Ruger American Rifle Review
Part 4 - Disassembly
May 4, 2012

Ruger American Rifle Review

In Part 3 of my Ruger American Rifle Review, I covered in great detail the external and operational features of the Ruger American Rifle.  In this part of the review, I show the basic disassembly of the rifle.  Generally speaking, I will follow the steps outlined in the Instruction Manual for disassembly and you should always consider the Instruction Manual as the primary source for any information relating to the operation and safety of your firearm.


Step 1 - Safety & Cocked

The first step when working with any firearm is to make sure it is unloaded and pointed in a safe direction.  Next you should make sure the rifle is cocked and the safety is on as shown below.

Figure 1
Ruger American Rifle Review

Step 2 - Remove Magazine

Next remove the magazine by pressing the magazine latch on the front of the magazine.

Figure 2
Ruger American Rifle Review

Step 3 - Remove Bolt

To remove the bolt, open the bolt and pull the bolt to the rear while also pressing on the rear of the bolt stop located on the left side of the receiver as shown below.  The bolt will slide completely out of the receiver.

Figure 3
Ruger American Rifle Review

This is the maximum level of disassembly needed for normal cleaning and you will seldom need to go any further.  The ease of disassembly for cleaning is one of the reasons I'm fond of bolt action rifles.

Figure 4
Ruger American Rifle Review

Step 4 - Remove Bolt Sleeve

If for some reason you feel compelled to further disassemble the bolt, you can remove the bolt sleeve per Ruger's instructions.  Ruger starts out with a bold note warning you "Do not rotate the cocking piece beyond the positions shown in the instructions."  If you rotate the cocking piece too far, it will "fall down" to the bottom of the cocking cams and will be extremely difficult to rotate back into position.  Also because it rotates in only one direction and because it is a dual cam, you will have to rotate the cocking piece over the cam twice to return it to its original position.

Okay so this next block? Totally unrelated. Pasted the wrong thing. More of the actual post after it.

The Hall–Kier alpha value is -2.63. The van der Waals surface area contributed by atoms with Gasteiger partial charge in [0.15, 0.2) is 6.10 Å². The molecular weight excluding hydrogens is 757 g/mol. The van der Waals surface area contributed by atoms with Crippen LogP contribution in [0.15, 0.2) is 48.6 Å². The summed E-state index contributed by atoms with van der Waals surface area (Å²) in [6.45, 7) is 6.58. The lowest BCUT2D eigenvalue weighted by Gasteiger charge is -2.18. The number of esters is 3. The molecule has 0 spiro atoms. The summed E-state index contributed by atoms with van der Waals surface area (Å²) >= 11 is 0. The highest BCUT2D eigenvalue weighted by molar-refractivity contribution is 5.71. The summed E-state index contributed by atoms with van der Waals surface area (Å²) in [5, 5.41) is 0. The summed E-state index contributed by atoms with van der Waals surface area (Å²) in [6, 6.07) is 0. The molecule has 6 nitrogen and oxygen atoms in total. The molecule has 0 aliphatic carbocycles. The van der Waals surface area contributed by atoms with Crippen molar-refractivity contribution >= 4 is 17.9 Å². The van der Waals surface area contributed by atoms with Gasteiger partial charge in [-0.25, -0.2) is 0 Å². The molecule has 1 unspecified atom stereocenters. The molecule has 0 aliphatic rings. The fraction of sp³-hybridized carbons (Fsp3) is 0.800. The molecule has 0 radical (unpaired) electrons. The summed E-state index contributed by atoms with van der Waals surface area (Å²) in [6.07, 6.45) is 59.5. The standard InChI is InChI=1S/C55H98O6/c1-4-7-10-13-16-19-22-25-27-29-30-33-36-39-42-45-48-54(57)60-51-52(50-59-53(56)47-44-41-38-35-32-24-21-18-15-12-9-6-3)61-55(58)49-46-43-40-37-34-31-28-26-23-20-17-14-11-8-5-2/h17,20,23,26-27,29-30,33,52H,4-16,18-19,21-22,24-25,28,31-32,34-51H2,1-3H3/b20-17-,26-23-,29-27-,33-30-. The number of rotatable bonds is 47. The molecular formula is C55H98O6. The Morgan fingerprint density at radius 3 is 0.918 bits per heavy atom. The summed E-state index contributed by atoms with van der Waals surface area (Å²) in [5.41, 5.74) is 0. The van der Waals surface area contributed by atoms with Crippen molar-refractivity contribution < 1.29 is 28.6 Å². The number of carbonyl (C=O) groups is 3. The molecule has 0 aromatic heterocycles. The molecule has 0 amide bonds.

This figure below shows what the bolt should look like with the cocking piece in its normal position and at rest inside the notch on the cam.

Figure 5
Ruger American Rifle Review

This next photo shows how I have rotated the cocking piece about 30 degrees so that it lines up with the center of the bolt handle base.  I was able to rotate this by hand but paid close attention not to rotate the cocking piece or bolt too far.  It takes a significant amount of force to rotate the cocking piece out of the notch, then it rotates easily with much less force.

Figure 6
Ruger American Rifle Review

With the cocking piece in this position, I was able to pull the bolt sleeve rearward as shown below.

Figure 7
Ruger American Rifle Review

With the bolt sleeve rearward, I was able to pull the bolt sleeve down and off the end of the bolt.

Figure 8
Ruger American Rifle Review

Step 5 - Remove Receiver and Barrel Assembly from Stock

Using a 3/16 Allen hex wrench, remove the two hex-head screws in the bottom of the stock and lift the barrel and receiver assembly from the stock.

Figure 9
Ruger American Rifle Review

Fully Disassembled

The photo below shows the maximum level you should ever fully disassemble your Ruger American Rifle and I agree that you should not go any further unless you are very familiar with disassembly of firearms to these further levels.

Figure 10
Ruger American Rifle Review


In general, reassembly is the reverse of the steps above.  The key step will be tightening the stock screws.  Ruger says loosely install the screws then:

Tighten the two screws as follows: Do not tighten one screws all the way and then the other.  Instead, alternately tighten each one - a partial turn at a time - so that the screws will be tightened equally until both are snug tightened to 60-80 in-lbs.



Disassembly and reassembly of the Ruger American Rifle is quick and simple just like nearly all bolt action rifles.  The instruction manual was easy to follow and I'm glad Ruger provided instructions and torque values for retightening the stock screws.

For more detailed photos and commentary, make sure you check out the other parts of this review and feel free to leave comments on my Reader's Comments page.  The following links are provided to help you see other parts of this review. 

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